Anaphylaxis is a serious and very lethal allergic reaction which may cause rapid death. This severe reaction occurs when an over-release of chemicals by the immune system puts the person into shock. Factors responsible for the anaphylaxis include certain foods, some medications, insect venom and latex. The early symptoms may be mild, such as a runny nose, and nausea and vomiting. Common causing agents are venom from insect bites or stings, foods and medication. Many foods can trigger anaphylaxis ingestion of or exposure to peanuts, wheat, nuts, and certain types of seafood like shellfish, milk, and eggs are the most prevalent causes. Any medication may potentially trigger anaphylaxis. People with atopic diseases such as asthma, eczema, or allergic rhinitis are at high risk zone.
Anaphylaxis is a serious allergic reaction affecting many systems of the body. It is caused majorly due to the release of inflammatory mediators and cytokines from mast cells and basophils, typically due to an immunologic reaction but sometimes non-immunologic mechanism.Anaphylaxis is diagnosed on the basis of its symptoms. People with a history of allergic reactions may be at greater risk for developing a severe reaction in the future. Allergists have expertise to review the history of allergic reactions conducts diagnostic tests (such as skin-prick tests, blood tests and oral food challenges) to determine the factors and suggesting the treatment accordingly.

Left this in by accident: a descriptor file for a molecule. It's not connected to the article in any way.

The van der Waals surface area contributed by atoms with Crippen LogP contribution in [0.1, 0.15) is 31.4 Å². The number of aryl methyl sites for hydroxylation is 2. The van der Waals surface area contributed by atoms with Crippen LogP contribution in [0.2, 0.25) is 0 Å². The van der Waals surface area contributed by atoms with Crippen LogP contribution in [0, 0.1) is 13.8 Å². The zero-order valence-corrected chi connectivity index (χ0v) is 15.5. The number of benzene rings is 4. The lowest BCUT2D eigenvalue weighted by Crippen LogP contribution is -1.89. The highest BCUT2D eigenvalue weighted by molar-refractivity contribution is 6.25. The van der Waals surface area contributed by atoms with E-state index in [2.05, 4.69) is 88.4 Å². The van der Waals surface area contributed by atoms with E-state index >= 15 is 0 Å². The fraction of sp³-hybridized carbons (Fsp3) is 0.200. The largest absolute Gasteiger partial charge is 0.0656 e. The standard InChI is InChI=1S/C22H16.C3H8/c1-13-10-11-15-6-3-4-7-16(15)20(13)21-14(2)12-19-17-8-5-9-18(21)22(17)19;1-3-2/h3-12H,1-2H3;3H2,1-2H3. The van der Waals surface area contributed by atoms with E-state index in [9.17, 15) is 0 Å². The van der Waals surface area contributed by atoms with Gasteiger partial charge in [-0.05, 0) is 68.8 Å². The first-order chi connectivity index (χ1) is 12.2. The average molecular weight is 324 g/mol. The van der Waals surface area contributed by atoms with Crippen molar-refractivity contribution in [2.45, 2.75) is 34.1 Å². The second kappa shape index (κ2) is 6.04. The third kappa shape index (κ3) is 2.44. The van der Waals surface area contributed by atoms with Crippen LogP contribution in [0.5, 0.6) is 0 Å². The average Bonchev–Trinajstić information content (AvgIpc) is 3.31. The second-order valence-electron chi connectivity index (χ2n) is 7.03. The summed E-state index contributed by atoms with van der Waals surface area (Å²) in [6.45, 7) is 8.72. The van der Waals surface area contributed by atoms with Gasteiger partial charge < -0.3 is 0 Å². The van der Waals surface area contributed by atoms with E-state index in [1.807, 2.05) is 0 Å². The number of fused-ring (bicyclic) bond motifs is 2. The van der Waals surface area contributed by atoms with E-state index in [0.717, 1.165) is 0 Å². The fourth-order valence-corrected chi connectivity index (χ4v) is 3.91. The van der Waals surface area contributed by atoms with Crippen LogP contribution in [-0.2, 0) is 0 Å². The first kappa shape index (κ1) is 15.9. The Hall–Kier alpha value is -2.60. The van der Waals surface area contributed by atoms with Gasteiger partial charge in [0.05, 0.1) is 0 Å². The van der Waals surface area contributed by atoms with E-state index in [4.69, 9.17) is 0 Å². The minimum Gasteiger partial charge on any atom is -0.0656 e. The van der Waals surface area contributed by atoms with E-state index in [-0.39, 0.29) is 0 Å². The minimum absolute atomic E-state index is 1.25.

An anaphylactic attack can be treated immediately with an injection of epinephrine, Oxygen, Intravenous (IV) antihistamines and cortisone or beta-agonist. At risk of anaphylaxis, carry auto injectable epinephrine (adrenaline). This is a single dose of medication that is injected into the thigh during an anaphylactic emergency. The best ways to manage condition are avoid allergens that trigger your allergic reactions.In United States about 1.21 to 15.04 percent of the population is affected by anaphylaxis disorder.